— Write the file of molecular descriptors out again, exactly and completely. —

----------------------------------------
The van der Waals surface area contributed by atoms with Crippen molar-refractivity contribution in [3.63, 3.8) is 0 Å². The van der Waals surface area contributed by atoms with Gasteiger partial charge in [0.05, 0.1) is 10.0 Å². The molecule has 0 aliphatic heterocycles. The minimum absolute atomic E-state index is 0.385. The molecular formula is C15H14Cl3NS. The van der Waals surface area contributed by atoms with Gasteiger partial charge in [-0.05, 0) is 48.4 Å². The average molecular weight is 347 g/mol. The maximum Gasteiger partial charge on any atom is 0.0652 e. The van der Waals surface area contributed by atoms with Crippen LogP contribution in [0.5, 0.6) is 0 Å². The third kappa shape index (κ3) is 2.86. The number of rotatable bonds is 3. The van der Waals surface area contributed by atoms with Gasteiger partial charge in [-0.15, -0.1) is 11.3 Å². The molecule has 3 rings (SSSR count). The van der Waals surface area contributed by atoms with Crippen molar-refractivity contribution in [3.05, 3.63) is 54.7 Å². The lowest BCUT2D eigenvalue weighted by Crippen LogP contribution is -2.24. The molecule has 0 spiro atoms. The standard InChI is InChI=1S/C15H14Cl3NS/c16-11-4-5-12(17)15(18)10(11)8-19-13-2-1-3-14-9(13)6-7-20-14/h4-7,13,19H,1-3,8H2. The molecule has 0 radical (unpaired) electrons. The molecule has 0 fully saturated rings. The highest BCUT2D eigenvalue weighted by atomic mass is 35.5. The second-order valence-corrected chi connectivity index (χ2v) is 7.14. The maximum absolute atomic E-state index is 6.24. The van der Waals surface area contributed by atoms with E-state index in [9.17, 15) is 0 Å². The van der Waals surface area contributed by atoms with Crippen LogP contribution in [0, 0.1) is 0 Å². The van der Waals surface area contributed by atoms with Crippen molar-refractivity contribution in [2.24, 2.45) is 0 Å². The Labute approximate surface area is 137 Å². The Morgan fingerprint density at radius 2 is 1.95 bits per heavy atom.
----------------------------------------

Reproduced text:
The van der Waals surface area contributed by atoms with Crippen molar-refractivity contribution in [3.63, 3.8) is 0 Å². The van der Waals surface area contributed by atoms with Gasteiger partial charge in [0.05, 0.1) is 10.0 Å². The molecule has 0 aliphatic heterocycles. The minimum absolute atomic E-state index is 0.385. The molecular formula is C15H14Cl3NS. The van der Waals surface area contributed by atoms with Gasteiger partial charge in [-0.05, 0) is 48.4 Å². The average molecular weight is 347 g/mol. The maximum Gasteiger partial charge on any atom is 0.0652 e. The van der Waals surface area contributed by atoms with Crippen LogP contribution in [0.5, 0.6) is 0 Å². The third kappa shape index (κ3) is 2.86. The number of rotatable bonds is 3. The van der Waals surface area contributed by atoms with Gasteiger partial charge in [-0.15, -0.1) is 11.3 Å². The molecule has 3 rings (SSSR count). The van der Waals surface area contributed by atoms with Crippen molar-refractivity contribution in [3.05, 3.63) is 54.7 Å². The lowest BCUT2D eigenvalue weighted by Crippen LogP contribution is -2.24. The molecule has 0 spiro atoms. The standard InChI is InChI=1S/C15H14Cl3NS/c16-11-4-5-12(17)15(18)10(11)8-19-13-2-1-3-14-9(13)6-7-20-14/h4-7,13,19H,1-3,8H2. The molecule has 0 radical (unpaired) electrons. The molecule has 0 fully saturated rings. The highest BCUT2D eigenvalue weighted by atomic mass is 35.5. The second-order valence-corrected chi connectivity index (χ2v) is 7.14. The maximum absolute atomic E-state index is 6.24. The van der Waals surface area contributed by atoms with E-state index in [9.17, 15) is 0 Å². The van der Waals surface area contributed by atoms with Crippen LogP contribution in [0, 0.1) is 0 Å². The van der Waals surface area contributed by atoms with Crippen molar-refractivity contribution in [2.24, 2.45) is 0 Å². The Labute approximate surface area is 137 Å². The Morgan fingerprint density at radius 2 is 1.95 bits per heavy atom.